• Pavel Karlovich Shternberg (1865--1920), director 1916 to 1920, head of the department of higher education
    defended his master thesis The latitude of the Moscow region in connection with the movement of the pole (1903), and began to study and measure the apparent brightness of the Sun -- its stellar magnitude; systematic gravimetric survey of the Moscow gravity anomaly using pendulum instruments, foundation of a Russian Astronomical Union (1917).

  • Sergei Nikolaevich Blazhko (1870--1956), director 1920 to 1931 (changes in light curves of RR Lyr stars -- Blazhko effect)

  • Aleksandr Aleksandrovich Mikhailov (1888--1983)-- "Scientific photography" and "Gravimetry" courses, astronomer at Pulkovo from 1947 to 1982, director until 1964.

  • Boris Aleksandrovich Vorontsov-Velyaminov (1904--1994) compiled the first catalogue of planetary nebulae and proposed a method for determining the distances to these objects.



Early instruments of Old Moscow Observatory



  • Ertel meridian circle (1832)
  • 7-foot telescope (1832)
  • comet seeker (1832)
  • Repsold meridian circle (1843), installed in 1981 in the Central Asian high-mountain expedition of the GAISh to the city of Maidanak
  • 10 1/2-inch refractor, Merz of Munich (1859)
  • 15-inch double astrograph, Henri brothers of Paris (1900)




SAI -- Sternberg Astronomical Institute (1931)



Sternberg Astronomical Institute, SAI (*1931) (Wik

Fig. 3. Sternberg Astronomical Institute, SAI (*1931) (Wikipedia)




  • The institute (SAI -- Sternberg Astronomical Institute) is named after astronomer Pavel Karlovich Shternberg (1865--1920), founded in 1931 (GAISH), on the site of the university observatory until 1956.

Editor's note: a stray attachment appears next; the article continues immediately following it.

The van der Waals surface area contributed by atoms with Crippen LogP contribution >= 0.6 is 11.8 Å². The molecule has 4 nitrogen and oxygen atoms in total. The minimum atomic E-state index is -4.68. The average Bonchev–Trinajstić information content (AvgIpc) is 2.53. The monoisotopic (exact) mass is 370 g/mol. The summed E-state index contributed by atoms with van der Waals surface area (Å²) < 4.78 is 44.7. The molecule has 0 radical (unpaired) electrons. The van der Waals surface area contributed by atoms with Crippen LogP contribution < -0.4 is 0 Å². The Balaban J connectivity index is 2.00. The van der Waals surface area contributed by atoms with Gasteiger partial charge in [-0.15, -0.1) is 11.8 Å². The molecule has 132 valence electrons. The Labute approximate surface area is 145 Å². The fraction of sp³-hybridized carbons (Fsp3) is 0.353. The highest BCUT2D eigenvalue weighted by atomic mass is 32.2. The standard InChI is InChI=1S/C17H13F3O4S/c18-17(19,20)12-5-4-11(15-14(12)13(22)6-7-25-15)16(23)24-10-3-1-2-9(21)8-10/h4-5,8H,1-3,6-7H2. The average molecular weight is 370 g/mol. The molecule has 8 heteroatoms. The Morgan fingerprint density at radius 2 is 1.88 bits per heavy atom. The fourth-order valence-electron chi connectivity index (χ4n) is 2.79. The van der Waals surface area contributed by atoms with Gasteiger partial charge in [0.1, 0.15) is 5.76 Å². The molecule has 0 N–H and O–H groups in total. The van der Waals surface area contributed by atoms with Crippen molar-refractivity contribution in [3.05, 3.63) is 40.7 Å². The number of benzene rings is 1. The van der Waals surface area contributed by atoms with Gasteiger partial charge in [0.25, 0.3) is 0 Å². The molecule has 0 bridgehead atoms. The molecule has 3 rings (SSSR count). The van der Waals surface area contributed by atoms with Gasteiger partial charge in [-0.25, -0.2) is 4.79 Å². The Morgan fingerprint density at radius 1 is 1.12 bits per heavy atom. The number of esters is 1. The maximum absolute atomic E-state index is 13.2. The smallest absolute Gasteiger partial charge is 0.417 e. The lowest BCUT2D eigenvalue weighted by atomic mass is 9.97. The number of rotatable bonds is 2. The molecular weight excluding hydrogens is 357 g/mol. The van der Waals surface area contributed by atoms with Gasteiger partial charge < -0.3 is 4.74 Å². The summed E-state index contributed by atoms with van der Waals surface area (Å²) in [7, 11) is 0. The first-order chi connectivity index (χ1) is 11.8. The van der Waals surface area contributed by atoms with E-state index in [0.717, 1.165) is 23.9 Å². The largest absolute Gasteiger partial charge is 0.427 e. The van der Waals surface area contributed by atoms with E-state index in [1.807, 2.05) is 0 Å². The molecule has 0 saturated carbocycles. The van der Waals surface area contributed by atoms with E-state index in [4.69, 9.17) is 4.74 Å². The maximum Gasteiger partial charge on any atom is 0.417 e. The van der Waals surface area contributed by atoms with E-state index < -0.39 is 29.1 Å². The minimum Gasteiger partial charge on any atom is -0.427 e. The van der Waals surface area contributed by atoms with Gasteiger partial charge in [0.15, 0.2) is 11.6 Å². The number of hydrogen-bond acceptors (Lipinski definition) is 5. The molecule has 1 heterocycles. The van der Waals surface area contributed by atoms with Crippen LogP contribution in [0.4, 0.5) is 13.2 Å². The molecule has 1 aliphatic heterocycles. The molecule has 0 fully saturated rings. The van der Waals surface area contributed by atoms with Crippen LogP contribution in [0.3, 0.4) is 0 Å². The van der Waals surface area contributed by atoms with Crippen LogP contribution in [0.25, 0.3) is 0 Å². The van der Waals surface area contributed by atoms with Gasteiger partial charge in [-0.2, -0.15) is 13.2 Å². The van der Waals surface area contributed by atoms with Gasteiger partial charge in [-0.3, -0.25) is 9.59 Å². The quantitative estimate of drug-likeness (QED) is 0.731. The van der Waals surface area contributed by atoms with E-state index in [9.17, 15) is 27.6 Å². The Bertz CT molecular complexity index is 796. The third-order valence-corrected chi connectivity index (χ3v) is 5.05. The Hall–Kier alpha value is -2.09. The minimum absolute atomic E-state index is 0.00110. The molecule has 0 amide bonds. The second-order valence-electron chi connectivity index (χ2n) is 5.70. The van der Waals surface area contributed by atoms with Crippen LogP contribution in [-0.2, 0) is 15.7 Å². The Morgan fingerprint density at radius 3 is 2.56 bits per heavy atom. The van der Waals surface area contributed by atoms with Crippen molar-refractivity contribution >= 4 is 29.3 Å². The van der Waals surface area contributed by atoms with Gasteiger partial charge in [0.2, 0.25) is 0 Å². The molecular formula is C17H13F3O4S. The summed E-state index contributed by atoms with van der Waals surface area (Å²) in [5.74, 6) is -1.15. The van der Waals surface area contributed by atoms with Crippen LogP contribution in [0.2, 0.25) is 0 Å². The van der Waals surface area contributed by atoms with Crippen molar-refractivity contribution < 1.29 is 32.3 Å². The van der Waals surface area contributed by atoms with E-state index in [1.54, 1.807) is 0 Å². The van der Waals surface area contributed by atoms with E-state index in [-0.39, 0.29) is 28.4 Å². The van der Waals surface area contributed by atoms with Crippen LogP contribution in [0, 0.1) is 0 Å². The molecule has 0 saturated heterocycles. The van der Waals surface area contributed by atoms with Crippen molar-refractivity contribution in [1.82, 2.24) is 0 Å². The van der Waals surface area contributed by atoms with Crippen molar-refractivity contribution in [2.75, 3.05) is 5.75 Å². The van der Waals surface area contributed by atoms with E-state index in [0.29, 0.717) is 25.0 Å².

• Hill of Sparrows -- Astronomical Observatory of the University of Moscow:   (Colina de los Gorriones)
    Headquarters of the Institute since 1956 (about 6 km South of the old observatory), it centralizes the activity of the institution. It has its own observatory made up of four domes on the roof of the main building and a series of auxiliary domes on an adjoining plot, bringing together a wide catalogue of astronomical instruments.

  • Kúchinskaia Astrophysical Observatory (55°45’15’’ N, 37°58’06’’ E), founded in 1925, it is located about 8 km east of Moscow. It is dedicated to making spectral observations of the Sun. The institute has a series of auxiliary astronomical facilities, distributed throughout the territory of the former USSR:

    • Crimean Laboratory, very close to the Crimean Astrophysical Observatory.
    • Baksán Neutrino Observatory, in the Caspian Sea region.
    • Caucasus Mountains Observatory, a recent facility equipped with a 2.5 m diameter reflector telescope.
    • MAESTRO World Robotized Telescope Network, a program launched and developed by the University of Moscow.


    Some facilities that belonged to the Institute are no longer under its supervision, as they have been located in countries independent of Russia, such as:

    • Tien-Shan Astronomical Observatory, located in Kazakhstan.
    • Maidanak Observatory, located in Uzbekistan.




Astronomers and Research topics


In the 19th -- early 20th centuries, the following astronomers worked at the observatory: Academicians Dmitri M. Perevoshchikov, A.N. Savich, F.A. Bredikhin, A.A. Belopolsky.
Corresponding Members: M.F. S. K. Kostinsky, G. A. Tikhov, S. N. Blazhko.
Professors: P. K. Sternberg, S. A. Kazakov, I. A. Kazansky, I. F. Polak and others. Vítold Tserask

Scientific research carried out by the staff of the Institute covers almost all areas of modern astronomy and gravimetry: celestial mechanics, cosmology, radio astronomy, physics of the Sun, studies of the Moon and planets of the Solar system, physics of stars and the interstellar medium, study of the Galaxy, extragalactic astronomy, relativistic astrophysics, gravitational wave astronomy, study of the parameters of rotation and the global structure of the Earth, coordinate-time support of the country and much more.